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‘Meat’ Genova Bakery

Mom-and-pop shop deemed Stockton historical landmark

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‘Meat’ Genova Bakery

Janae Hunt enjoys her freshly-made deli sandwich from Genova Bakery.

VINCE REMBULAT/The 209


POSTED July 12, 2013 9:11 p.m.

STOCKTON – Try finding an old fashioned deli sandwich?

In today’s world of Subway, Togo’s, and Quiznos franchises, Genova Bakery is one of those hidden gems tucked away in a once proud neighborhood.

As one of the locals, Janae Hunt enjoys the Old World flavors of her sandwich. “You can actually taste the meat and even the olive oil,” she said on Thursday afternoon.

Her mother was regular customer here while she recently discovered this long-time Stockton establishment.

Genova Bakery embodies the definition of a mom-and-pop operation. “Of or being a small business that is typically owned and run by members of a family,” according to the free dictionary, an online site.

In 1918, the brothers, Giovanni and Angelo Rolleri, founded the bakery along with their brother-in-law G.B. Dentoni, who was the third partner. The original owners came to Stockton from Genoa, Italy.

Genova Bakery is still at its original location at the corner of North Sierra Nevada and East Flora streets. Most of the homes on this tree-lined neighborhood are secured by burglar bars on the windows. Yet the locals are hardly fazed.

Very few places remain like Genova Bakery, where specialized groceries and blocks of home-cook meats have been a staple here for decades. Some of the old timers occasionally drop in, echoing the past by speaking Italian.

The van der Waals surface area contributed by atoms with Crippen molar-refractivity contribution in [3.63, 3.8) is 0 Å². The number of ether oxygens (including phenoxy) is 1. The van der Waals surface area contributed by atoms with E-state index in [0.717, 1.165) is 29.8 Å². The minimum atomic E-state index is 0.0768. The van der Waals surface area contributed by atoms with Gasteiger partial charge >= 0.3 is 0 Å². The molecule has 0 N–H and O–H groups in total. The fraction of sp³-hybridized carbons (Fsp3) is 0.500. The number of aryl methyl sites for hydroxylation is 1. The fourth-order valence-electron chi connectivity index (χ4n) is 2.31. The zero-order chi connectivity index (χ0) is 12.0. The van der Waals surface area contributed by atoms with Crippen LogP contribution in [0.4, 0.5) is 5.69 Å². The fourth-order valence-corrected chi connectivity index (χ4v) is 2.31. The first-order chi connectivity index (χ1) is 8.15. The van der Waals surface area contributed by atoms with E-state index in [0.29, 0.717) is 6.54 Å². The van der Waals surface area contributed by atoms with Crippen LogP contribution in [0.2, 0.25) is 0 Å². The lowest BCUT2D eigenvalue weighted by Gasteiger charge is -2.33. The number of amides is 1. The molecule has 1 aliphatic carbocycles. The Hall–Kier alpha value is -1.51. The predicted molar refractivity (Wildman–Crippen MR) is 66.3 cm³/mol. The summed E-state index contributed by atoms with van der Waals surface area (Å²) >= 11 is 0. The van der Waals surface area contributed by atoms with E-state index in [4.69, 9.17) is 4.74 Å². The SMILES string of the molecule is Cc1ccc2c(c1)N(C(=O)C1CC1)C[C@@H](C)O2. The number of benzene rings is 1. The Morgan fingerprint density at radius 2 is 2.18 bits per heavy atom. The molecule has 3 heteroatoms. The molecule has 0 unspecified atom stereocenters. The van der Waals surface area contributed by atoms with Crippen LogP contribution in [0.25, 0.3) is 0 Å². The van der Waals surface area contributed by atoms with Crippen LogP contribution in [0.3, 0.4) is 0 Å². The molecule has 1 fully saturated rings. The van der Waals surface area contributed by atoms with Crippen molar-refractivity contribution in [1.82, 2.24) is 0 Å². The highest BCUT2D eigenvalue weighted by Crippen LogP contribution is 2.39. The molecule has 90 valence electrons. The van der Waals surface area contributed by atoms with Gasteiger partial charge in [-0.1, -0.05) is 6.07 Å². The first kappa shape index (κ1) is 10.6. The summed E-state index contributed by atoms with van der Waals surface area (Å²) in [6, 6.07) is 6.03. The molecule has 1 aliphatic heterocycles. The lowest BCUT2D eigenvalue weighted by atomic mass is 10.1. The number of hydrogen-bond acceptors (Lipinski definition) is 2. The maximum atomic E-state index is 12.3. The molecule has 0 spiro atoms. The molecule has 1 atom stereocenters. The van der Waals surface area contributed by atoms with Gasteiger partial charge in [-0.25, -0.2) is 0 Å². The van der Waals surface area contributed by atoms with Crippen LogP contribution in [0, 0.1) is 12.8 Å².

While the bread may be the main attraction – Genova bread is featured at many restaurants, supermarkets, and sandwich shops – it’s the deli counter that brings folks back to the old neighborhood.

“People order a little bit of everything,” said Martha, who has been working behind the counter for the past few months.

For less than $5, they can get a sandwich with a choice of meat – try prosciutto, pastrami, roast beef, or turkey either smoked or pepper – along with any one variety of cheese (Jack, cheddar, Swiss, provolone, mozzarella, Fontina, and even Buffalo Wild Cheddar) and bread.

The breads are baked fresh daily and includes French, milk, Ciabatta, Dutch crunch, Focaccia, sourdough and multigrain.

Tim Canevari has been the owner of Genova Bakery since 2004. He’s managed to keep the lunch prices down on his deli sandwiches in order to take care of his customers. They’ve been the lifeblood here for nearly a century.

In 1985, this bakery and store was named a historical landmark by the city.

“This bakery and store, a link to the old country, reflect the industry and perseverance of Italian immigrants who significantly contributed to the enrichment and development of Stockton,” said the plaque posted above the entrance.

Genova Bakery continues to stand the test of time.



– VINCE REMBULAT

/The 209

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